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Standards — the Key to Unlocking Canada’s Bioeconomy

Canadian Flag-Standards Council of Canada
Canadian Flag-Standards Council of Canada
Chantal Guay-The Standards Council of Canada

Chantal Guay

CEO, Standards Council of Canada

The Standards Council of Canada works with both government and industry to advance new technologies and strengthen their value chain by leveraging the standardization network. CEO Chantal Guay tells us how it can help grow Canada’s bioeconomy.


Why are standards important to building Canada’s bioeconomy?

A country can have the most abundant bio-resources and innovative technologies, but other elements are essential to ensure global success for its bioeconomy. Regulation and government policies that enable innovation; a strong, reliable supply chain; and an ecosystem that fosters business scale-up and exports are key to Canada’s success which includes investment — and standardization is foundational to each of these components.

Standards can be used to support regulation and policy because they are more agile and can be kept up to date with technological and environmental changes. They also provide a mechanism for ensuring health and safety, as well as quality, of products and services, which is particularly important in new industries.

With emerging industries such as those in the bioeconomy, the market desire is to shift from using traditional products to new, bio-based ones. So not only do consumers need to feel trust to purchase, but funders, manufacturers, distributors, and all parts of the supply chain need to trust enough to invest. Standards can be used in countless ways to achieve this, including supporting the infrastructure, such as the recent work we’ve done around establishing agri-blockchain, to ensuring interoperability between products and systems, like standards related to the Internet of Things (IoT).

What’s the biggest misunderstanding about standards?

There’s a longstanding belief that standards are barriers to innovation rather than enablers. People often think an ingenious idea can’t get to market because it doesn’t meet certain specifications. Yet the reality is, in fact, the opposite. It’s true that products need to be safe, but demonstrating compliance to a standard provides evidence of safety, which builds confidence for regulators to allow that product into the market, and for investors. In addition, designing with international standards in mind that could impact interoperability opens the door to global markets. And with new technologies like those for bioproducts, companies have the opportunity to help create the standards that will shape the market. 

What are some examples of standards that benefit the bioeconomy in Canada?

Ontario-based Ecostrat Inc. is a biomass company that leveraged standardization to solidify its position as a leader in the Canadian bioeconomy. Ecostrat works in the extraction and use of biomass products. It had difficulty obtaining financing for bio-projects because a standardized way to evaluate risk didn’t exist. We worked with them to support the development of CSA W209 Biomass Supply Chain Risk as a National Standard of Canada and create a validated method to price feedstock risk and accelerate bio-project financing.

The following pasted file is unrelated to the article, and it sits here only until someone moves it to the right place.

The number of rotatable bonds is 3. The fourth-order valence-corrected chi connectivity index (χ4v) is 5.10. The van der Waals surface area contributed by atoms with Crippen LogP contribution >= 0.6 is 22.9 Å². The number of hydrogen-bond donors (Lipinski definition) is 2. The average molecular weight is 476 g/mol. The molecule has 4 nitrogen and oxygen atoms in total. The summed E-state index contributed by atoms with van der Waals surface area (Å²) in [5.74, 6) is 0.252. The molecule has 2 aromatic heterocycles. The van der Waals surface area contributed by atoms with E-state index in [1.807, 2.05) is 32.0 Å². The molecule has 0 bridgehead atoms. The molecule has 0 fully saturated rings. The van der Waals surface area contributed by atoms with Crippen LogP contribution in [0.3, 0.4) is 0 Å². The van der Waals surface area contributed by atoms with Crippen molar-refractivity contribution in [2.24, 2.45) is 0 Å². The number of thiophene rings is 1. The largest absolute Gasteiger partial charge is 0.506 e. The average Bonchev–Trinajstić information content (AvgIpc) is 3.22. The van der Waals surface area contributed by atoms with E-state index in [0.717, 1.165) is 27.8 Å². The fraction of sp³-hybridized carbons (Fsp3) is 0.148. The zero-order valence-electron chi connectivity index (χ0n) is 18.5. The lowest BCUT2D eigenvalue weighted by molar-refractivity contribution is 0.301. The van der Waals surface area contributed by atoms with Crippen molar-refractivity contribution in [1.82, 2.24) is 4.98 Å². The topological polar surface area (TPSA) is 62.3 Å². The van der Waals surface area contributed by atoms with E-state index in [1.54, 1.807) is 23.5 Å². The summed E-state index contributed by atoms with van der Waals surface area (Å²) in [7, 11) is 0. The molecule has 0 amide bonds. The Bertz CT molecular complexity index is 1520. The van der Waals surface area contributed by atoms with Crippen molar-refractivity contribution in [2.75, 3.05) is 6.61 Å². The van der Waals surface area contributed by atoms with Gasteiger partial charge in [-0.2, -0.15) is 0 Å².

Another good example is Quebec-based FPInnovations which specializes in scientific solutions for the forestry sector, one of which is a proprietary process that recovers a highly versatile waste product from the pulp industry called lignin. This renewable bioproduct can be used as a replacement for fossil-based raw materials in things like carbon fibre, adhesives, resins, and various chemicals. Efforts to commercialize lignin exposed a lack of reliable and market-accepted methods for characterizing their chemical composition, structure and properties. We supported them in developing international standardized methods to quantify lignin purity and suitability in various applications. The four ISO standards (ISO 24196, ISO 24215, ISO 6350, and ISO 9795) will help promote the commercialization of lignin and lignin production processes.

Nature Fibres, also from Quebec, was the first in North America to manufacture bio-based hemp insulation material for the construction industry. The lack of a North American standard for bio-based construction materials made it challenging to bring its product to market. By using the standardization system, Nature Fibres collaborated with National Research Council’s Canadian Construction Materials Centre to identify testing and performance requirements for compliance with the National Building Code, which resulted in a published Technical Guide for bio-sourced products.

What’s the one thing you would want people to know about standardization?

That standards are made by real people. These are experts and interested parties who influence the development of standards and therefore help set the market rules. Representatives from government, industry, consumer groups, and academia all have a voice and can especially impact new areas, like bio-based products. There are many ways to get involved and lots of committees that could benefit from the input.

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